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Meaning of STEAL

Pronunciation:  steel

 
WordNet Dictionary
 
 Definition: 
  1. [n]  an advantageous purchase; "she got a bargain at the auction"; "the stock was a real buy at that price"
  2. [v]  steal a base, in baseball
  3. [v]  move stealthily; "The ship slipped away in the darkness"
  4. [v]  to go stealthily or furtively; "..stead of sneaking around spying on the neighbor's house"
  5. [v]  take without the owner's consent; "Someone stole my wallet on the train"; "This author stole entire paragraphs from my dissertation"
 

STEAL is a 5 letter word that starts with S.

 

 Synonyms: bargain, buy, creep, mouse, pussyfoot, slip, sneak
 
 See Also: abstract, advance, bag, burglarise, burglarize, burgle, cabbage, cop, defalcate, elapse, embezzle, filch, gain, gain ground, get ahead, glide by, glom, go along, go by, heist, hook, hustle, knock off, lapse, lift, loot, make headway, malversate, misappropriate, move, nobble, pass, peculate, pilfer, pinch, pirate, plagiarise, plagiarize, pluck, plunder, pocket, pull ahead, purchase, purloin, rob, roll, rustle, shoplift, slide by, slip away, slip by, snarf, sneak, sneak away, sneak off, sneak out, snitch, song, steal away, swipe, take, thieve, travel bargain, walk, walk off, win

 

 

Webster's 1913 Dictionary
 
 Definition: 
  1. \Steal\, n. [See {Stale} a handle.]
    A handle; a stale, or stele. [Archaic or Prov. Eng.]
    
          And in his hand a huge poleax did bear. Whose steale
          was iron-studded but not long.           --Spenser.
    
    
  2. \Steal\, v. t. [imp. {Stole}; p. p. {Stolen}; p. pr. & vb.
    n. {Stealing}.] [OE. stelen, AS. stelan; akin to OFries.
    stela, D. stelen, OHG. stelan, G. stehlen, Icel. stela, SW.
    stj["a]la, Dan. sti[ae]le, Goth. stilan.]
    1. To take and carry away, feloniously; to take without right
       or leave, and with intent to keep wrongfully; as, to steal
       the personal goods of another.
    
             Maugre thy heed, thou must for indigence Or steal,
             or borrow, thy dispense.              --Chaucer.
    
             The man who stole a goose and gave away the giblets
             in ?lms.                              --G. Eliot.
    
    2. To withdraw or convey clandestinely (reflexive); hence, to
       creep furtively, or to insinuate.
    
             They could insinuate and steal themselves under the
             same by their humble carriage and submission.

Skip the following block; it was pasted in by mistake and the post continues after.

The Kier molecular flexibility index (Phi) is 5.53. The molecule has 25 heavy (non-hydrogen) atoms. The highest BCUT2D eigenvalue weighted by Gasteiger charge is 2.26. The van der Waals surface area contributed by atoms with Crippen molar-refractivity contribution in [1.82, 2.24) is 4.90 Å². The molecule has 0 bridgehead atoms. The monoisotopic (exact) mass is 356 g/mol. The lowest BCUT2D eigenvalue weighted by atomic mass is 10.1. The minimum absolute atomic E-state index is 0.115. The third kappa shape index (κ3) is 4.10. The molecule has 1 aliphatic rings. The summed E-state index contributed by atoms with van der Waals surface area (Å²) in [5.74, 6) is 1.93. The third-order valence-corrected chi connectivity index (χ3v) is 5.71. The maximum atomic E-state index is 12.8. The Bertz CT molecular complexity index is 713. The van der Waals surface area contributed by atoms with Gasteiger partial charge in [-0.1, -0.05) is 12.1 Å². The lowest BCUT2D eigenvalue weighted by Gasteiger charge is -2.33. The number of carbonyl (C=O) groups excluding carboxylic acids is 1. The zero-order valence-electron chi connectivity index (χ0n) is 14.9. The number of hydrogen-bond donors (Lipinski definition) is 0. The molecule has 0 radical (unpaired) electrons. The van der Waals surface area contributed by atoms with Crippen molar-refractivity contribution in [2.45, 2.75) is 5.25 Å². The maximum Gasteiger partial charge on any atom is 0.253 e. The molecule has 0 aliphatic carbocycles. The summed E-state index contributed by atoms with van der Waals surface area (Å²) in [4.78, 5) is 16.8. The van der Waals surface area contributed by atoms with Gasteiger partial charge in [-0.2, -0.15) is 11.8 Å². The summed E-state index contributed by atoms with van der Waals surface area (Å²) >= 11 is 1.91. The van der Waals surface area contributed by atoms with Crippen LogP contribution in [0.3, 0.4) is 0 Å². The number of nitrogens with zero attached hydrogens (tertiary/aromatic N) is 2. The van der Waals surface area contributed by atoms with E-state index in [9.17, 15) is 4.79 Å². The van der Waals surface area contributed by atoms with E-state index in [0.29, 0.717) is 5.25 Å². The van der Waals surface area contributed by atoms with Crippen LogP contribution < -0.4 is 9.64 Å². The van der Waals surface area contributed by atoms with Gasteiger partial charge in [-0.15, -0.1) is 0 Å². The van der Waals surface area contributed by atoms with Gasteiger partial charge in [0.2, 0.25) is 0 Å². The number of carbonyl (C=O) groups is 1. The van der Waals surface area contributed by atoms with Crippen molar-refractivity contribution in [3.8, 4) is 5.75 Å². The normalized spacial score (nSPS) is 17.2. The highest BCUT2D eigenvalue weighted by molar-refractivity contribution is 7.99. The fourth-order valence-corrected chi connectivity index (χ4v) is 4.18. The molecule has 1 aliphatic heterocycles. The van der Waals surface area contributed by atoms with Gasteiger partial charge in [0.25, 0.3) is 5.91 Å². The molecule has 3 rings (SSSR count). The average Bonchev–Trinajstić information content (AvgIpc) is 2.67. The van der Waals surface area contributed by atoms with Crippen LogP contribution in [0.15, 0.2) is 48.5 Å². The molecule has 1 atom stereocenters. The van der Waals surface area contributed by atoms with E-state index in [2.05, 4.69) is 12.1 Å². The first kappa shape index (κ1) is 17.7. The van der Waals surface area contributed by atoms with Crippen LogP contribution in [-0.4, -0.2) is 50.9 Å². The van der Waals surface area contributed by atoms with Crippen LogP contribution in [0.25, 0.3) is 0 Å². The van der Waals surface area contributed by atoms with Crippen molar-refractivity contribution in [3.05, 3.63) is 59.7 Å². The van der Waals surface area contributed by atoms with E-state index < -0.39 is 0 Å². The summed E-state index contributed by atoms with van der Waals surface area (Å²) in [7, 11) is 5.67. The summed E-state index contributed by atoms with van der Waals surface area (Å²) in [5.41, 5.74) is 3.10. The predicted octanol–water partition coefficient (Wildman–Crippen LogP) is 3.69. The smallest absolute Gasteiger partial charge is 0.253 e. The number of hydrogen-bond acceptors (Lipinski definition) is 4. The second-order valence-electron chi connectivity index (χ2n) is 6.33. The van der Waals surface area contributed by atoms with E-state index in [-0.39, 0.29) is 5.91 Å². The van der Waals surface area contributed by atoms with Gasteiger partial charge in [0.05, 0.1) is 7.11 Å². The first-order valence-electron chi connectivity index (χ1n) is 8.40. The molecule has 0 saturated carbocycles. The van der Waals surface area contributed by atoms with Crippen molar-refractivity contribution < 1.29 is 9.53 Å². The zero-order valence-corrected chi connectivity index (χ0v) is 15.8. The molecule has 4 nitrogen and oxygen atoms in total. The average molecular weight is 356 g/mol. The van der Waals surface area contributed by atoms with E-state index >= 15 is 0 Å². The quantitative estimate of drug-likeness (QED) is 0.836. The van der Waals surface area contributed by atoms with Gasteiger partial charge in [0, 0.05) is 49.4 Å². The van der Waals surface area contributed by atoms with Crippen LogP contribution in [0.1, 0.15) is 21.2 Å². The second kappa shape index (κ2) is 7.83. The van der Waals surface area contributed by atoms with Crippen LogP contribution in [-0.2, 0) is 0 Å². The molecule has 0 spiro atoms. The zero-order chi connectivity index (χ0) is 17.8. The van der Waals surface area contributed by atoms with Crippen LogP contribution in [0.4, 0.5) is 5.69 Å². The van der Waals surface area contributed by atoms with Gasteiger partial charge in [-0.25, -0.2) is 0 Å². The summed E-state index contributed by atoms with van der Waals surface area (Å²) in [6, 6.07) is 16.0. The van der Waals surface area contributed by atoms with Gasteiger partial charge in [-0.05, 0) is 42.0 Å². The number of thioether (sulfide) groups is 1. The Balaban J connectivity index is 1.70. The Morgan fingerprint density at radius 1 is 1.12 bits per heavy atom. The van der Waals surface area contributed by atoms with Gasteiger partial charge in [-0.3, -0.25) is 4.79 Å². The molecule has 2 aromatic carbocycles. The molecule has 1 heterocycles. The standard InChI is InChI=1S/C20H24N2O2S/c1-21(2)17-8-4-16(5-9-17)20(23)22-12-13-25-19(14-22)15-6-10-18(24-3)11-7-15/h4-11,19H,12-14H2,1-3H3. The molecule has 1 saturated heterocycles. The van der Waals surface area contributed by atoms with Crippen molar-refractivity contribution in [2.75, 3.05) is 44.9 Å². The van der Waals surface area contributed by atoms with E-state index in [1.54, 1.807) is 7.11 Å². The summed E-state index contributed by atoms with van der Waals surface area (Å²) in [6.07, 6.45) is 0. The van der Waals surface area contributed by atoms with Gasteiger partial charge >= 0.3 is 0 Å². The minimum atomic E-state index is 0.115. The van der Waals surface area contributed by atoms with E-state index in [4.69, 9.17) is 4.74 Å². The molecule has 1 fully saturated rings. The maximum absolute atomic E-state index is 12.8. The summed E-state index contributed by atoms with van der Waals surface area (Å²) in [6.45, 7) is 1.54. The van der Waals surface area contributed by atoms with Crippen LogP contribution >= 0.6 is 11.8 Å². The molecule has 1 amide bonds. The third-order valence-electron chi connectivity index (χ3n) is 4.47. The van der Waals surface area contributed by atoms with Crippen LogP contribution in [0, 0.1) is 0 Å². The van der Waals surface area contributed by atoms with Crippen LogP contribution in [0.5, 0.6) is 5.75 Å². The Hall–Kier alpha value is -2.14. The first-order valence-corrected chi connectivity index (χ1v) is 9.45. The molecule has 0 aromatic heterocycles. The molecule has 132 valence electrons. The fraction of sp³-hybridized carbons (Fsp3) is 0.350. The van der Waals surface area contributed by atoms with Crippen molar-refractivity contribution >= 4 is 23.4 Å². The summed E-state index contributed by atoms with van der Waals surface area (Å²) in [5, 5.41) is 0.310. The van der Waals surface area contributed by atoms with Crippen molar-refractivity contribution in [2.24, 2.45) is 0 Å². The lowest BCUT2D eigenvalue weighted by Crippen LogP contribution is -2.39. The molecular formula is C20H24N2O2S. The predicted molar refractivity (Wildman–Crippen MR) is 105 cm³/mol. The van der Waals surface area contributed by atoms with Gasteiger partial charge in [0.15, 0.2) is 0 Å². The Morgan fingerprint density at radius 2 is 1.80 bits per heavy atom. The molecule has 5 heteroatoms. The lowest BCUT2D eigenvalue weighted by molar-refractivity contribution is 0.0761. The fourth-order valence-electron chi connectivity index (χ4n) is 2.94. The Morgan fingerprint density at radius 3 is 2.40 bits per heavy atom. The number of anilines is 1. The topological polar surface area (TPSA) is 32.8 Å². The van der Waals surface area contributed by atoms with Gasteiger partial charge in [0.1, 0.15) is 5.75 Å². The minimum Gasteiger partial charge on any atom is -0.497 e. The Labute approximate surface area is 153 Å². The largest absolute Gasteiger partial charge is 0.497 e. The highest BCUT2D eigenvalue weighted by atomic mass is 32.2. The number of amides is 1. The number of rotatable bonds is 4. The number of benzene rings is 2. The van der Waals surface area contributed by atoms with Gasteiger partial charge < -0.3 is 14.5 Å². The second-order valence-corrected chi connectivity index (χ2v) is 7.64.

--Spenser.
    
             He will steal himself into a man's favor. --Shak.
    
    3. To gain by insinuating arts or covert means.
    
             So Absalom stole the hearts of the men of Israel.
                                                   --2 Sam. xv.
                                                   6.
    
    4. To get into one's power gradually and by imperceptible
       degrees; to take possession of by a gradual and
       imperceptible appropriation; -- with away.
    
             Variety of objects has a tendency to steal away the
             mind from its steady pursuit of any subject. --I.
                                                   Watts.
    
    5. To accomplish in a concealed or unobserved manner; to try
       to carry out secretly; as, to steal a look.
    
             Always, when thou changest thine opinion or course,
             profess it plainly, . . . and do not think to steal
             it.                                   --Bacon.
    
    {To steal a march}, to march in a covert way; to gain an
       advantage unobserved; -- formerly followed by of, but now
       by on or upon, and sometimes by over; as, to steal a march
       upon one's political rivals.
    
             She yesterday wanted to steal a march of poor Liddy.
                                                   --Smollett.
    
             Fifty thousand men can not easily steal a march over
             the sea.                              --Walpole.
    
    Syn: To filch; pilfer; purloin; thieve.
    
    
    
    
  3. \Steal\, v. i.
    1. To practice, or be guilty of, theft; to commit larceny or
       theft.
    
             Thou shalt not steal.                 --Ex. xx. 15.
    
    2. To withdraw, or pass privily; to slip in, along, or away,
       unperceived; to go or come furtively. --Chaucer.
    
             Fixed of mind to avoid further entreaty, and to fly
             all company, one night she stole away. --Sir P.
                                                   Sidney.
    
             From whom you now must steal, and take no leave.
                                                   --Shak.
    
             A soft and solemn breathing sound Rose like a steam
             of rich, distilled perfumes, And stole upon the air.
                                                   --Milton.
    
    
 

 

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